A world citizen may provide value to society by using knowledge acquired across cultural contexts.
Phase 1 of the transition to DC is over. I’m here. My important stuff is here. An apartment is mine. And my things are set up in a reasonable manner. By all measures, I live here now.
There will be a Phase 2. There are remaining items in Durham. I’ll bring them up, sort them, put them away and set them up. From there I can figure out the remaining furniture gaps (a dresser would be preferable to my current solution). And once furniture is settled, I can hang art and posters, maps and old licence plates. In about a month’s time, (perhaps two if a second trip to Durham for stuff is needed), my place will be complete. Or as complete as a place ever really is.
But the place is mine now. It feels like mine. I’ve got a bed. It is the firmest mattress I can recall sleeping on and it feels perfect. This is as close to the majority of my sleeping situations in Australia as I can get while still having a bed. It is a little thing that brings me a bit closer to the mentality of being over there. Back to a time when the day was about what amazing things I was going to do and see. And I can feel it bleeding over into my daily life. Setting up the place; revising my LinkedIn profile, researching the job market – tasks that some might consider a grind – I’m waking up ready to take on. Eager to see what great things I’m going to do.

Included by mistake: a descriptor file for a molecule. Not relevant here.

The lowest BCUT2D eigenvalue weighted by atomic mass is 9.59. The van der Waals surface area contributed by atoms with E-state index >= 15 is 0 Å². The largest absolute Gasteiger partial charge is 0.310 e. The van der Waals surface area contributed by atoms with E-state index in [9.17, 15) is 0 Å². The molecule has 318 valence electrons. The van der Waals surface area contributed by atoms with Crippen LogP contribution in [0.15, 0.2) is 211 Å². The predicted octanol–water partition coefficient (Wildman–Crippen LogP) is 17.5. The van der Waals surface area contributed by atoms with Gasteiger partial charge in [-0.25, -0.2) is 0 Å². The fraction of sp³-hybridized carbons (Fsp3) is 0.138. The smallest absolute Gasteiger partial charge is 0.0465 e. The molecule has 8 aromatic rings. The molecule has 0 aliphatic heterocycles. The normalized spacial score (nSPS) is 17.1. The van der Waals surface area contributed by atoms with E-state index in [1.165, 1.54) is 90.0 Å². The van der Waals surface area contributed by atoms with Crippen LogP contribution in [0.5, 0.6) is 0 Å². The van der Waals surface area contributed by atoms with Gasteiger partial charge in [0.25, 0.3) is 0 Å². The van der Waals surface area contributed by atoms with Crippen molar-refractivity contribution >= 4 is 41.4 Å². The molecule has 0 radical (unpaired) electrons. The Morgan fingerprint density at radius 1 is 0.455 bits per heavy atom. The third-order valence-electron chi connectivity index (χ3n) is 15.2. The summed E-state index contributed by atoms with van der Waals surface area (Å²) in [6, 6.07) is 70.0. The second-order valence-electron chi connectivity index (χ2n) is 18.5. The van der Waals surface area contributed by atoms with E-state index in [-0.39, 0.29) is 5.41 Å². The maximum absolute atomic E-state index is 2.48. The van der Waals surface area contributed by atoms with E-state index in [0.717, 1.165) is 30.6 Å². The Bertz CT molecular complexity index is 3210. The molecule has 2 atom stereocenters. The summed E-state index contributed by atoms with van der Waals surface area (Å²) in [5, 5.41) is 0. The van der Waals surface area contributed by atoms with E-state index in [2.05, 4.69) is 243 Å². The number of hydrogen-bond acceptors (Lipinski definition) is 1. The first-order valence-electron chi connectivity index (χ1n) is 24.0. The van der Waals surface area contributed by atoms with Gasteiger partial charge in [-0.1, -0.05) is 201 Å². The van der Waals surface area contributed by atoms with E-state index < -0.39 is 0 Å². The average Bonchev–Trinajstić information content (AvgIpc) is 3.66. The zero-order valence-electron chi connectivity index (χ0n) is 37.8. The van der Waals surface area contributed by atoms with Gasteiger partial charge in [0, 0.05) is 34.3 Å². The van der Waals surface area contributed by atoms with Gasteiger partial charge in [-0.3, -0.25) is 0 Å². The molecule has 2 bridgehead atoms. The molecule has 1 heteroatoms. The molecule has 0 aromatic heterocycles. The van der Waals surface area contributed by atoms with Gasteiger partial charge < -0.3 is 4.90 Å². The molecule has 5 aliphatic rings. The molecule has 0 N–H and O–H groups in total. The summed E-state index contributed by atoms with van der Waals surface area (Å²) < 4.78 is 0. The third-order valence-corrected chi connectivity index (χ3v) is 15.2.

I’ve got a dining area and a separate work space. This is important for me. I’m setting up the routines right and I’m doing it from day one. The space I’m in isn’t grand. But it has some maneuverability. Enough that my small two-person table is where I take meals. And I don’t take meals while I work. Then after eating I shift myself back over the eight feet to my desk, where I can resume working. The desk is for productivity. And over time my brain will subconsciously link the two. The table is for eating, and my brain will link that too. The couch is for neither, and that will come to link as well.
Everything in its right place. A location, an item, a specific drink (mint tea while writing) – always associate one with a certain activity or feeling and the classical conditioning takes over. It is why I’ve refrained from extended conversations, reading, or consuming media in bed. It is not the place for those things. It is also why when I lay down to sleep in bed, I’m out in a couple minutes.
The kitchen here is small for sure. But it is functional. Sink, fridge, stove. Washer/dryer in case I have a particularly creative recipe. There is no dishwasher. It would be nice to have. But I’ve gotten used to hand-washing from travel in hostels with no dishwashers, camping with no kitchens, and a kitchen where we ran through our limited cereal bowls before anything else even hit the dishwasher.
The place is mine. And I’m feeling like it. This is the base from which the next great thing will happen.